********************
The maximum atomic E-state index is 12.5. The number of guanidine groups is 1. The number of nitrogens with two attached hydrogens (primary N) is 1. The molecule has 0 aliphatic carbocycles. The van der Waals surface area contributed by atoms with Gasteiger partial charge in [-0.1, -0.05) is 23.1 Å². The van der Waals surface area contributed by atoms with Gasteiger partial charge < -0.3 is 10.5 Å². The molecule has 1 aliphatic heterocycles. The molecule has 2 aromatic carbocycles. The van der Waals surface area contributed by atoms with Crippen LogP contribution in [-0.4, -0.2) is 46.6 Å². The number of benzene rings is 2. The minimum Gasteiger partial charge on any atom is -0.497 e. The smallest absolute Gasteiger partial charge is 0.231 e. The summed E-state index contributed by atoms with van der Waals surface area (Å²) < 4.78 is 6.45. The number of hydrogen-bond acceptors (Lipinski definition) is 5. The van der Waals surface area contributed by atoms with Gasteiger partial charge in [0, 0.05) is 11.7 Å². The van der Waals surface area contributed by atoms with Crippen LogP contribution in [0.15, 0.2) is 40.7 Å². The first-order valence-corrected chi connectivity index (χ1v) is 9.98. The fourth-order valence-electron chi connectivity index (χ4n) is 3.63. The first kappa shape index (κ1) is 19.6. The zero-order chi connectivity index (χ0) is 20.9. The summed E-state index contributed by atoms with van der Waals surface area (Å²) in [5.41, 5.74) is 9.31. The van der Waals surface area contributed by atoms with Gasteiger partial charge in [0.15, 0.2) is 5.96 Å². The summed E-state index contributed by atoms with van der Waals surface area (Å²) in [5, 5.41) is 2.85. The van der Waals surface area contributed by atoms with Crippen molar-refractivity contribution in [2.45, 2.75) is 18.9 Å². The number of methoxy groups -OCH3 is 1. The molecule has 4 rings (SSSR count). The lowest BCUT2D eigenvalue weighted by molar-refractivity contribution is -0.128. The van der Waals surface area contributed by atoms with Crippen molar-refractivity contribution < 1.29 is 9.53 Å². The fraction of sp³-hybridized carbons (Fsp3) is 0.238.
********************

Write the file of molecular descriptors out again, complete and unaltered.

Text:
The maximum atomic E-state index is 12.5. The number of guanidine groups is 1. The number of nitrogens with two attached hydrogens (primary N) is 1. The molecule has 0 aliphatic carbocycles. The van der Waals surface area contributed by atoms with Gasteiger partial charge in [-0.1, -0.05) is 23.1 Å². The van der Waals surface area contributed by atoms with Gasteiger partial charge < -0.3 is 10.5 Å². The molecule has 1 aliphatic heterocycles. The molecule has 2 aromatic carbocycles. The van der Waals surface area contributed by atoms with Crippen LogP contribution in [-0.4, -0.2) is 46.6 Å². The number of benzene rings is 2. The minimum Gasteiger partial charge on any atom is -0.497 e. The smallest absolute Gasteiger partial charge is 0.231 e. The summed E-state index contributed by atoms with van der Waals surface area (Å²) < 4.78 is 6.45. The number of hydrogen-bond acceptors (Lipinski definition) is 5. The van der Waals surface area contributed by atoms with Gasteiger partial charge in [0, 0.05) is 11.7 Å². The van der Waals surface area contributed by atoms with Crippen LogP contribution in [0.15, 0.2) is 40.7 Å². The first-order valence-corrected chi connectivity index (χ1v) is 9.98. The fourth-order valence-electron chi connectivity index (χ4n) is 3.63. The first kappa shape index (κ1) is 19.6. The zero-order chi connectivity index (χ0) is 20.9. The summed E-state index contributed by atoms with van der Waals surface area (Å²) in [5.41, 5.74) is 9.31. The van der Waals surface area contributed by atoms with Gasteiger partial charge in [0.15, 0.2) is 5.96 Å². The summed E-state index contributed by atoms with van der Waals surface area (Å²) in [5, 5.41) is 2.85. The van der Waals surface area contributed by atoms with Crippen molar-refractivity contribution in [2.45, 2.75) is 18.9 Å². The number of methoxy groups -OCH3 is 1. The molecule has 4 rings (SSSR count). The lowest BCUT2D eigenvalue weighted by molar-refractivity contribution is -0.128. The van der Waals surface area contributed by atoms with Crippen molar-refractivity contribution < 1.29 is 9.53 Å². The fraction of sp³-hybridized carbons (Fsp3) is 0.238.